"The edge of Hurricane Irene hit New York, bringing torrential rain and fears of widespread flooding. Irene is the first hurricane to hit the Big Apple in a generation. Overnight there's been lightning, reports of tornadoes and deafening rainfall. The city was a ghost town after 370,000 people evacuated flood-prone areas, including near Wall Street and Coney Island. "The edge of the hurricane is finally upon us," Mayor Michael Bloomberg told a press conference. "Nature is a lot stronger than the rest of us.""
We all love New York. The idea of New York bemuses those of us who've never had the fortune to visit the city regarded as the centre of the world. Thanks to Hollywood, American singers, and the general spread of American culture, even those of us living at the bottom of the world feel we know New York. She is a world city. She belongs to us all.
It is easy to forget New York is a city of islands and was once the world's busiest harbour. So when the news says a hurricane is heading her way, we do a double take and say like, whaaatt??
Of New York's five boroughs, only the Bronx is on the mainland. For most of its 388-year history from the arrival of the first Dutch settlers, Manhattan was America's ultimate port, its shores criss-crossed by ferries and transports, the East River and the Hudson River as busy as I imagine Fifth Avenue is today.
When Herman Melville wrote Moby Dick, New York's waterfronts bristled with the masts of sailing ships. By the time Marlon Brando starred in On the Waterfront (shot in Hoboken) the maritime tradition had gone awry thanks to air travel and New Jersey's takeover of container shipping. By the 1980s, New York Harbour was derelict, a pile of rotting piers.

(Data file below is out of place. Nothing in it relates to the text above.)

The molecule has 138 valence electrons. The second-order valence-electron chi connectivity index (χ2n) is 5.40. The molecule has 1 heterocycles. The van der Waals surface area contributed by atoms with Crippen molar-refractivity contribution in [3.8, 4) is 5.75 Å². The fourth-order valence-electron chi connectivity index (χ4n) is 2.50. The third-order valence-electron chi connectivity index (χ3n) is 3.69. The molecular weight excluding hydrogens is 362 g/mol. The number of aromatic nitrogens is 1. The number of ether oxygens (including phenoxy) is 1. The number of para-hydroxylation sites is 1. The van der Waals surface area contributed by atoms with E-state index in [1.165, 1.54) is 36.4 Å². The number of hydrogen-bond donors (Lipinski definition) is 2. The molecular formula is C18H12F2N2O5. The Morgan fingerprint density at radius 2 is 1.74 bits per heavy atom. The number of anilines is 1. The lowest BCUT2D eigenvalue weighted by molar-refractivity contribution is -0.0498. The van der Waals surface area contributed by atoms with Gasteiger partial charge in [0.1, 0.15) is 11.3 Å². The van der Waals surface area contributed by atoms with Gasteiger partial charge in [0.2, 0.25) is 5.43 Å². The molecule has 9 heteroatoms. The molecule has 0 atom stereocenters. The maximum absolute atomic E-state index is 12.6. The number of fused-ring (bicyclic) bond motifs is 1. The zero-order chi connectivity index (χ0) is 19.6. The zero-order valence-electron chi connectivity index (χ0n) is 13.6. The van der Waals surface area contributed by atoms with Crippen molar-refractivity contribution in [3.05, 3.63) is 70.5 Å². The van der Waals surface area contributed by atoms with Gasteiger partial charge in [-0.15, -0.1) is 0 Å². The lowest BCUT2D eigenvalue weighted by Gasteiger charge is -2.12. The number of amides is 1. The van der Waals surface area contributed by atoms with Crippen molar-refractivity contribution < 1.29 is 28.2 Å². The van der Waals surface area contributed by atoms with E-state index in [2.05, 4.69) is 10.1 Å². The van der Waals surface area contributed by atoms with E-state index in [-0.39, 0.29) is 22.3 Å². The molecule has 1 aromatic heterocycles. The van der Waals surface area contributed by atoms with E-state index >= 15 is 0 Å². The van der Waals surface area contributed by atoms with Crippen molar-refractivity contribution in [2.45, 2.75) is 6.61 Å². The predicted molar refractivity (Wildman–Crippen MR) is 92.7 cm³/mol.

Happily I hear there is a renaissance taking place. Crumbling piers have become chic eateries, party venues and art installations.
Governors Island intrigues me. I've read novels where it was full of spy activity and sounded so dark and creepy. Now it's a showpiece apparently, a gem off the glittering southern tip of Manhattan. Instead of being occupied by the US Army and the Coast Guard, it is now filled with quaint Victorian barracks and officers' houses dating back to the Civil War. On summer weekends, free ferries bring people across from Battery Park to spend a day in the leafy oasis ringed with imported golden sand.
We thought the Hudson River had an airstrip in the middle, but apparently it's had an overhaul too and now New Yorkers are being told they can eat fish caught in it, so clean has it become.
I've never been to New York, and only recently started to think I just might go there. Until now the only Statue of Liberty I've seen is the mini version in Paris (a gift from the Americans).
All I know about Coney Island I've learned from films and aVan Morrison song about his Coney Island.
The big picture of the Big Apple comes from the music of Frank Sinatra.
I've never seen Ellis Island except in all those mini series and movies with the poor Irish immigrants arriving. How cool would it be to walk the halls seen in The Godfather:Part 11.
New York, City of Islands, I hope you survive Irene, clean yourself up, welcome your people back, stand tall and shine!
Other East Coasters hit by Irene, I wish you well and offer condolences to those who've lost loved ones and property!
I'll leave you with Van Morrison's Coney Island...and I know he's Irish and is singing about another Coney Island, but he moves me to think of New York...
- Do you live in New York?
- Have you been to New York?
- What can you add to my post? Do I have my facts straight?
- Have you been affected by Hurricane Irene? Share your story...